Poor diet is the leading cause of ill health in the U.S., including type 2 diabetes (T2D) , obesity as well as anxiety and stress. A medical prescription program providing access to fresh vegetables was associated with improved cardiometabolic health for predominantly Mexican-American adults at risk for or with non-insulin treated T2D. In a sub-study, we used the Depression Anxiety Stress Scales (DASS-21) short form to assess depression, anxiety, and stress.From August 20to November 2021, 1participants (73 female, 92% Mexican, 34% with non-insulin treated T2D, age 55.1 [12.6] years) were recruited using English/Spanish community outreach materials and received prescriptions for 21 servings/week of fresh vegetable for weeks.Compared to baseline, post-prescription DASS-21 results indicated significantly lower stress (-2.9 [-4.38, -0.82, mean [95% CI], p-0.0056) ; anxiety (-2.4 [-0.68, -4.04]) ; and depression (-3.7 [-5.74, -1.7]) (Table) associated with improved self-reported mood (p=0.0using 100mm Likert scales) , sleep (p=0.02) , and less pain (p=0.008) .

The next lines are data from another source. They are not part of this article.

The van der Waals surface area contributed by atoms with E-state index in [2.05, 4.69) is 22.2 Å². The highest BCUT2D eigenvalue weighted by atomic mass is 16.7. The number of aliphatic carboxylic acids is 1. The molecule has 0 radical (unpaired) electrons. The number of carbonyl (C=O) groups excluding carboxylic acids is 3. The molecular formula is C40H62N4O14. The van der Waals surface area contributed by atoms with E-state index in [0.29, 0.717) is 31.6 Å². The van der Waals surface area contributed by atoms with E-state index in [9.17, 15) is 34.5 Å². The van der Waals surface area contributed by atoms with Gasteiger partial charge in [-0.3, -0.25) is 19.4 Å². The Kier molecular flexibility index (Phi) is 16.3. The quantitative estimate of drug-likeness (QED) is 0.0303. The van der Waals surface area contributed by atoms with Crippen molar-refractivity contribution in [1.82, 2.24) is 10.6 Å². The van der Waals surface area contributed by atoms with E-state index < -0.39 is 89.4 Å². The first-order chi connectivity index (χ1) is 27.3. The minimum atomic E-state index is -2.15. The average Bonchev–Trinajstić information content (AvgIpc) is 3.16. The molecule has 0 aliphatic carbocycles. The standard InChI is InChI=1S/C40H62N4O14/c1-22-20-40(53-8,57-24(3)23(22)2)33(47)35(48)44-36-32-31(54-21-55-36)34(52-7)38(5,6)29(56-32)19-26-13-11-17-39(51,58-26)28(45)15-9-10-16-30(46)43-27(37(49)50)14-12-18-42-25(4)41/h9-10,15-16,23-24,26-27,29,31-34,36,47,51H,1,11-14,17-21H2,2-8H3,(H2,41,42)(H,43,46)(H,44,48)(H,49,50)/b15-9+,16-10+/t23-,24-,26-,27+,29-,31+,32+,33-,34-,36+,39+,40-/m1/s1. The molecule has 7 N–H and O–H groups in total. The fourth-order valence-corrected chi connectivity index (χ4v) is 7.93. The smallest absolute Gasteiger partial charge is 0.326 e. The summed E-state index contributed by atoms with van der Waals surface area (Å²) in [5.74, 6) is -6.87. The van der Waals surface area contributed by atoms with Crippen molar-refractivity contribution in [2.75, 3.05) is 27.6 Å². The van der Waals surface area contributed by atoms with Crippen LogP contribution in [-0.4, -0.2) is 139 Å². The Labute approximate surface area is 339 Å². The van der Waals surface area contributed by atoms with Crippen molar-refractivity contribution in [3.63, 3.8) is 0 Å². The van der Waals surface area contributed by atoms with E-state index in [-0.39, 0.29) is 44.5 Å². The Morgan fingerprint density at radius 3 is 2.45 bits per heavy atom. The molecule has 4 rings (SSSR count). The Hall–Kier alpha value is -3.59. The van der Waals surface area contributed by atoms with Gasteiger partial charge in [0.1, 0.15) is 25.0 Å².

In summary, improving access to fresh vegetables is associated with better psychological health for predominantly Mexican-American adults with or at-risk of non-insulin treated T2D.
M.L.Aram: None. N.M.Glantz: Research Support; Abbott. A.Larez: Research Support; Abbott. D.Kerr: Advisory Panel; Abbott Diabetes, Novo Nordisk A/S, Sanofi, Consultant; Evidation Health, Research Support; Novo Nordisk A/S, Stock/Shareholder; Glooko, Inc., Hi.Health.
US Department of Agriculture (#2018-33800-28404)